The Mayor of London is required to attend the session by legislation and will face a tremendous or three months in jail if he fails to attend.
It comes following the approval of a movement proposed by the GLA Conservatives at a gathering of the London Assembly police and crime committee on Thursday which known as for a particular assembly on 16 November to scrutinise Sadiq Khan over Cressida Dick’s resignation.
Mr Khan will be the primary sitting mayor to be summonsed on this method via a singular energy granted to the police and crime committee under the Police Reform and Social Responsibility Act 2011.
Also invited to attend the assembly is Sir Tom Winsor, who published a report earlier this month which concluded that Cressida Dick felt “intimidated” into resigning as Met Commissioner following “political pressure” from Sadiq Khan.
Mr Khan accused the report of being “biased” and said it “ignores the facts”, including that he had “lost trust” within the former Commissioner following a “litany of terrible scandals”.
Former Home Secretary Priti Patel and former Met Commissioner Cressida Dick will even be invited to attend the assembly, although the London Assembly is unable to summons them in the identical method it may the Mayor of London.
GLA Conservative leader Susan Hall, who proposed the movement on Thursday, said: “The Sir Tom Winsor review has raised important questions about the circumstances under which the former Metropolitan Police Commissioner stood down.
“The London Assembly Police and Crime Committee has statutory powers to summons the mayor, which we have used for the first time today.
“We believe that given the seriousness of the review’s findings, the mayor needs to address the unanswered questions that have emerged. The public will rightly want to know what happened and what lessons need to be learned for the future.”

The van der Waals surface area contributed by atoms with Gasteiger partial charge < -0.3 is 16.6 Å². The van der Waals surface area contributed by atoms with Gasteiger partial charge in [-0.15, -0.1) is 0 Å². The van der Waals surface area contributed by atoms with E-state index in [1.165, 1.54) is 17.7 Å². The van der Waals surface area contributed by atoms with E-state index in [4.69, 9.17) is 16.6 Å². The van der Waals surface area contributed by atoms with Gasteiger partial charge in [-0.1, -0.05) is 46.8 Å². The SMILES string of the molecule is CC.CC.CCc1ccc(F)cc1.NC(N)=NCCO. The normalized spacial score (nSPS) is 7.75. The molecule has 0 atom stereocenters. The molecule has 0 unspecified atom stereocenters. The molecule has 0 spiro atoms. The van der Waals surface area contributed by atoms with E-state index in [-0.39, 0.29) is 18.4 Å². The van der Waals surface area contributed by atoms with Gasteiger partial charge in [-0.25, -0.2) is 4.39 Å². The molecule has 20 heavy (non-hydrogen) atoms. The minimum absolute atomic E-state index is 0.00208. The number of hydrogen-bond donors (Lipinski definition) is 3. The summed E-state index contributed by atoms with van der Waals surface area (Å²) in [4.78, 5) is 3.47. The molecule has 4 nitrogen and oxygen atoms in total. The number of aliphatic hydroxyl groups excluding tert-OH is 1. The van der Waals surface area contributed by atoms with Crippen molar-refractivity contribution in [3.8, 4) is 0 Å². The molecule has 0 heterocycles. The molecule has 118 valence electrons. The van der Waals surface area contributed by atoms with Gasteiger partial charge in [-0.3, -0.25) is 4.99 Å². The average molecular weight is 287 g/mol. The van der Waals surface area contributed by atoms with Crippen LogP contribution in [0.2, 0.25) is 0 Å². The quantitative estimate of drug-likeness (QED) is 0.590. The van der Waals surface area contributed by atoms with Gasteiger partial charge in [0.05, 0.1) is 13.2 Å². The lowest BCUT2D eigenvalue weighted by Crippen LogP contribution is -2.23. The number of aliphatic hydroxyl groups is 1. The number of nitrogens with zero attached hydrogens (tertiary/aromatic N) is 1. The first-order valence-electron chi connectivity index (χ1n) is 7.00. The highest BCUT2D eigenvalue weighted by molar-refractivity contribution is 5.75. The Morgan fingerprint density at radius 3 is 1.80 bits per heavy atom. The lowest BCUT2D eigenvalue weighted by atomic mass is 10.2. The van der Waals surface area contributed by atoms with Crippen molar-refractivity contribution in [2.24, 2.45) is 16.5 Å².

The movement was agreed by a vote of 5 to 4, with the three Labour members and one Green member of the police and crime committee voting against it.
Labour’s Unmesh Desai said: “Summonsing the mayor is a power that this committee should use wisely, rightly and properly. I think it’s important we follow proper procedures and processes, and I would the make the same point if the mayor was of a different political colour.
“Summonsing the mayor would give the wrong impression that he doesn’t want to come. I propose that we take this matter forward in two ways. We should invite the mayor and ask for an answer, say, within the next seven days, and I’m sure that he would accept that invitation. If he does not accept that invitation, then we should consider summonsing him.”
Conservative Assembly Member Neil Garratt said: “The mayor says in this matter that he acted properly and he says he can justify his behaviour, and it is our job as the Assembly to scrutinise that and to test that. The forum to do that is here and for us to do that he has to be here and he is never here, to my knowledge, at this committee.
My view is if he is willing to come here it makes no difference if he is formally summonsed or just asked nicely, and my sense is that the Labour group want to ask nicely so that he can decline and then he doesn’t want to come here and answer questions in case his story unravels.”
A spokesperson for the Mayor of London said: “The Mayor’s focus is on working with the new reforming Commissioner to build a safer London for everyone, rebuild trust and confidence in the police and support Sir Mark to drive through the urgent reforms and step change in culture and performance Londoners deserve.
“Londoners elected the Mayor to hold the Met Commissioner to account and that’s exactly what he has done. The Mayor makes no apology for demanding better for London and putting its interests first.”